But you can't make him eat better. At least, not very much very fast. After a year of careful labeling, this is what one grocery chain discovered.
After analyzing a year’s worth of sales data, Hannaford found that customers tended to buy leaner cuts of meat. Sales of ground beef with stars on their labels increased 7 percent, and sales of chicken that had a star rating rose 5 percent. Sales of ground beef labeled with no stars dropped by 5 percent, while sales of chicken that had a zero-star rating declined 3 percent.
Similarly, sales of whole milk, which received no stars, declined by 4 percent, while sales of fat-free milk (three stars) increased 1 percent.
Sales of fruits and vegetables, however, remained about the same as they did before the ratings were introduced. All fresh produce received stars. [More]
Of course, that isn't slowing down efforts to attract more at-risk people to healthier eating.
The measure, to be introduced in 2009, will see all expectant mothers given a one-off payment of around GBP120 (US$244) to spend on healthy food when they are seven months pregnant. Sure, some could argue that perhaps seven months is a bit late when trying to boost the nutrition a foetus gets in the womb. And, of course, while there is no compulsion to spend the cash on mangoes, melons or mushrooms, women may spend the money on alcohol and cigarettes instead.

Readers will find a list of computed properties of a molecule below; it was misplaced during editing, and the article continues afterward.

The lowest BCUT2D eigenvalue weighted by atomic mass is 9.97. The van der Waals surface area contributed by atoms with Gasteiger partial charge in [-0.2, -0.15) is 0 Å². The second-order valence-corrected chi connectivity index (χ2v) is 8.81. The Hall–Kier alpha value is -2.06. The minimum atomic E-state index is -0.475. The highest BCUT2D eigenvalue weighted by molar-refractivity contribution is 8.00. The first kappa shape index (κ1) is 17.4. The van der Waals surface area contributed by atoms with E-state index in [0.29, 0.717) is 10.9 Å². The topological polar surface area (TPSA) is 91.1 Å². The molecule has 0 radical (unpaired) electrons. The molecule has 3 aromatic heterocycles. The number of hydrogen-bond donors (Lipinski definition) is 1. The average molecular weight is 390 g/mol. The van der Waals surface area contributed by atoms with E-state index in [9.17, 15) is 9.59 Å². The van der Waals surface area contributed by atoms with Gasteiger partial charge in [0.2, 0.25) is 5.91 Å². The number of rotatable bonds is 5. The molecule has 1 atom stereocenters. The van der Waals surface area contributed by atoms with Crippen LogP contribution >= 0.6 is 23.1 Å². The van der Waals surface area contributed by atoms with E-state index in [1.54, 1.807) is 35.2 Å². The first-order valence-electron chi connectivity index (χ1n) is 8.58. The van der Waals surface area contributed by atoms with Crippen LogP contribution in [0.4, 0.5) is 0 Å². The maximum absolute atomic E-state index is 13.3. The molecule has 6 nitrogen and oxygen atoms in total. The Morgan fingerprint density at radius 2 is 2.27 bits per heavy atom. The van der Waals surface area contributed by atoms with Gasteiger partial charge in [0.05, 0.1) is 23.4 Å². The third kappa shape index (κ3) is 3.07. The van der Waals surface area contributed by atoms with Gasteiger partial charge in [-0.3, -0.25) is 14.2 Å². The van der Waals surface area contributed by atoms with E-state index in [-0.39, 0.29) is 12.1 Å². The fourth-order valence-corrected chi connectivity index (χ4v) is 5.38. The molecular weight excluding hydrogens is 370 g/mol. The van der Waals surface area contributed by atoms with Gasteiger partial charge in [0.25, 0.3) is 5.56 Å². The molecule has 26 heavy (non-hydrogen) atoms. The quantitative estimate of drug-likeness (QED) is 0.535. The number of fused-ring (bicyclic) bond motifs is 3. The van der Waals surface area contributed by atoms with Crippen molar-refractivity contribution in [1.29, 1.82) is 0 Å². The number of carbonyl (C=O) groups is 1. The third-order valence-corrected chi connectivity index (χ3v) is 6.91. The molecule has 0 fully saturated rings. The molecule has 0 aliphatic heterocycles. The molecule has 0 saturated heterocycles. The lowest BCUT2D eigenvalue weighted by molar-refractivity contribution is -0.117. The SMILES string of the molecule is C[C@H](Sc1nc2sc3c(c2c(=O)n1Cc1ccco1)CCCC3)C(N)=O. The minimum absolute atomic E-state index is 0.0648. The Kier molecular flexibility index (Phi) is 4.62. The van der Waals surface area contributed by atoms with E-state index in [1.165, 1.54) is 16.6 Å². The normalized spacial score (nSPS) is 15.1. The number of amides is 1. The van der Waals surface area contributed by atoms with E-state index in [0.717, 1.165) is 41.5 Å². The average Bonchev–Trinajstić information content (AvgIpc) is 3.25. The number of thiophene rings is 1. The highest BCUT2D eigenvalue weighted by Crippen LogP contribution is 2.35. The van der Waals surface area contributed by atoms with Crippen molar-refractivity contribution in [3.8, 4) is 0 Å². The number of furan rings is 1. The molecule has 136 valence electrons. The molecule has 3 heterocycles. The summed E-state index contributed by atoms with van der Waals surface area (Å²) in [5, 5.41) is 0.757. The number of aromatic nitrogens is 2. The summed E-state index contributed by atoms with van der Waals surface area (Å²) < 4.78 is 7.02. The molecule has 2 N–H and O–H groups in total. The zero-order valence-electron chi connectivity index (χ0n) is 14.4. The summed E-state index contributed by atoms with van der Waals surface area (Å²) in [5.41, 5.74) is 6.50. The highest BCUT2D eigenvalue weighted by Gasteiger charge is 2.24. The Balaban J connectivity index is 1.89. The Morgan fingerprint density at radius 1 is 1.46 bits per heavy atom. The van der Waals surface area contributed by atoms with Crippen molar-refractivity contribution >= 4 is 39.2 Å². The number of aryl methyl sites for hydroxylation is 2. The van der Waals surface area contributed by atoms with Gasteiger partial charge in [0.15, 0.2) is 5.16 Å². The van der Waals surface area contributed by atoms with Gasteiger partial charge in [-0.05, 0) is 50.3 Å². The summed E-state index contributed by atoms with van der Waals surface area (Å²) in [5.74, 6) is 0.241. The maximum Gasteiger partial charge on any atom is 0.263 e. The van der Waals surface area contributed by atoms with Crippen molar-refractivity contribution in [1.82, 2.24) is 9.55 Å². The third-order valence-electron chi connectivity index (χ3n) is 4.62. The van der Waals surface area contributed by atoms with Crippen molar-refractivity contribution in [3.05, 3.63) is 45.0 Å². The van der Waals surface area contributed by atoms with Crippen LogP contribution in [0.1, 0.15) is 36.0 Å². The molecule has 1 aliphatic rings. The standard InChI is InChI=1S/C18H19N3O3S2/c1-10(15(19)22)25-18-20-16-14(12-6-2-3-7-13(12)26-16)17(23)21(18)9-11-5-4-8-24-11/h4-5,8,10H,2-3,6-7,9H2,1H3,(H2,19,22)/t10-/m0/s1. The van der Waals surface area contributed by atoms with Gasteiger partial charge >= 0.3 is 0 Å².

In some quarters, the measure has been derided as a misguided policy from the “nanny state”. However, combined with intensifying health campaigns on the importance of a balanced diet – as well as the dangers of drinking and smoking during pregnancy – the cash may just be the carrot many mothers need to give their kids’ a healthier start in life. [More]
It could be it takes generations to change these choices. After all, it even took very cheap, questionable-benefit food a few decades to take over.